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An ultimate Guide to Profit and Loss

An ultimate Guide to Profit and Loss

The concepts of profit and loss are frequently employed in our daily lives. If the selling price is greater than the cost price, then the difference between the selling price and cost price is called profit. The gap between the cost price and the selling price is called loss if the selling price is less than the cost price. In short Profit stands for gain, advantage or benefit whereas loss is the opposite of profit that involves expenditure as compared to gain.

Profit and loss is a notion that has evolved from many applications to extreme challenges that occur virtually every day in our lives.

Related Terms

Cost Price(C.P.) :-

The amount at which a product is purchased along with includes overhead expenses, transportation cost, etc in some cases is called Cost Price. It is also abbreviated as C.P. Example

Bought an Air conditioner for 25,000/-

Transportation charges=4,500

Total Expenditure (C.P.)=29,500/-

Selling Price (SP):-

Selling Price (SP) is the amount at which a product is sold. It may be more than, equal to or less than the cost price of the product. For example, a Mug was bought for Rs 200 and sold at Rs 400 then the selling price of the mug is Rs 400.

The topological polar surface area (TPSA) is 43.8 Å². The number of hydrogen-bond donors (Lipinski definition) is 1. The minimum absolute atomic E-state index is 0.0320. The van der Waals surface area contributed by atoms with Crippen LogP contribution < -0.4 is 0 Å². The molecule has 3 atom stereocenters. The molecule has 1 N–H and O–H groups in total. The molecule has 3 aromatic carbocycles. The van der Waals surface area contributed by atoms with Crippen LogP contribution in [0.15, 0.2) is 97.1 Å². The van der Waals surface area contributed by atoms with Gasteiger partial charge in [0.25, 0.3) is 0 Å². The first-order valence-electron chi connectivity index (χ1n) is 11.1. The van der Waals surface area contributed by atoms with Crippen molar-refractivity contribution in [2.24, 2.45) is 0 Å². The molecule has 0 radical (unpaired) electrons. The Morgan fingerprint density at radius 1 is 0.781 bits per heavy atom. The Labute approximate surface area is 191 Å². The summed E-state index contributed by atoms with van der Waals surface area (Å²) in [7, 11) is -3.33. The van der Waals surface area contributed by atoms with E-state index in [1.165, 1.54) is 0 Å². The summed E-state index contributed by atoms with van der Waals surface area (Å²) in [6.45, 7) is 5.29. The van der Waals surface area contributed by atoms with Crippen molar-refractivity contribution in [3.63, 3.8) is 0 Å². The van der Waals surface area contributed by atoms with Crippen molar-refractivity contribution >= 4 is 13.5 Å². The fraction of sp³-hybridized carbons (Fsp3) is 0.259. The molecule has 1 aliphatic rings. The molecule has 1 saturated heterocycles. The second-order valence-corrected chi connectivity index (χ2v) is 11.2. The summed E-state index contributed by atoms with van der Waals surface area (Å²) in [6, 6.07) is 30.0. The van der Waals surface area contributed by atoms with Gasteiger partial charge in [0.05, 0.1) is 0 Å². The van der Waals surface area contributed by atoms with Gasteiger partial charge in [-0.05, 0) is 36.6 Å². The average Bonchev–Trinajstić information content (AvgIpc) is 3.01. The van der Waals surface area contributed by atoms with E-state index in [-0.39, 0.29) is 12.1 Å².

Profit(P):-

A seller makes a profit when a product is sold for more than its cost price. Consider the preceding scenario of purchasing a mug for Rs200 and selling it for Rs400. The profit would then be 200 Rs.

CP<SP = Profit

or,

Profit = Selling Price – Cost Price

Loss (L):-

If a product is sold at a price less than its cost price then the seller makes a loss. Example if the mug bought for 200 was sold for 150 Rs. Then it is considered a 50 Rs loss.

CP>SP = Loss

or,

Loss = Cost Price-Selling Price

Profit and Loss Statement(P&L):

A profit and loss statement (P&L) also known as an income statement or a statement of operations, is a financial statement that summarizes a company’s sales, expenses, and profits/losses for a specific time period. The profit and loss statement demonstrates a company’s capacity to produce sales, control expenses, and make money. It differs from the cash flow statement in that it is prepared using accounting concepts such as revenue recognition, matching, and accruals.

Structure of P&L:-

The profit and loss statement of a corporation is shown over a period of time, usually a month, quarter, or fiscal year. The following are the primary categories featured on the P&L:

Revenue (or Sales)

The money you bring in from your sales is referred to as revenue, or the “top line” of the P&L.This is money generated from fundraising if you’re a non-profit or by selling products or services. A company’s sales are usually detailed, and the overall sales amount is then transferred to the P&L. Revenue is a crucial figure because it plays an important role in your Profits and losses.

Direct costs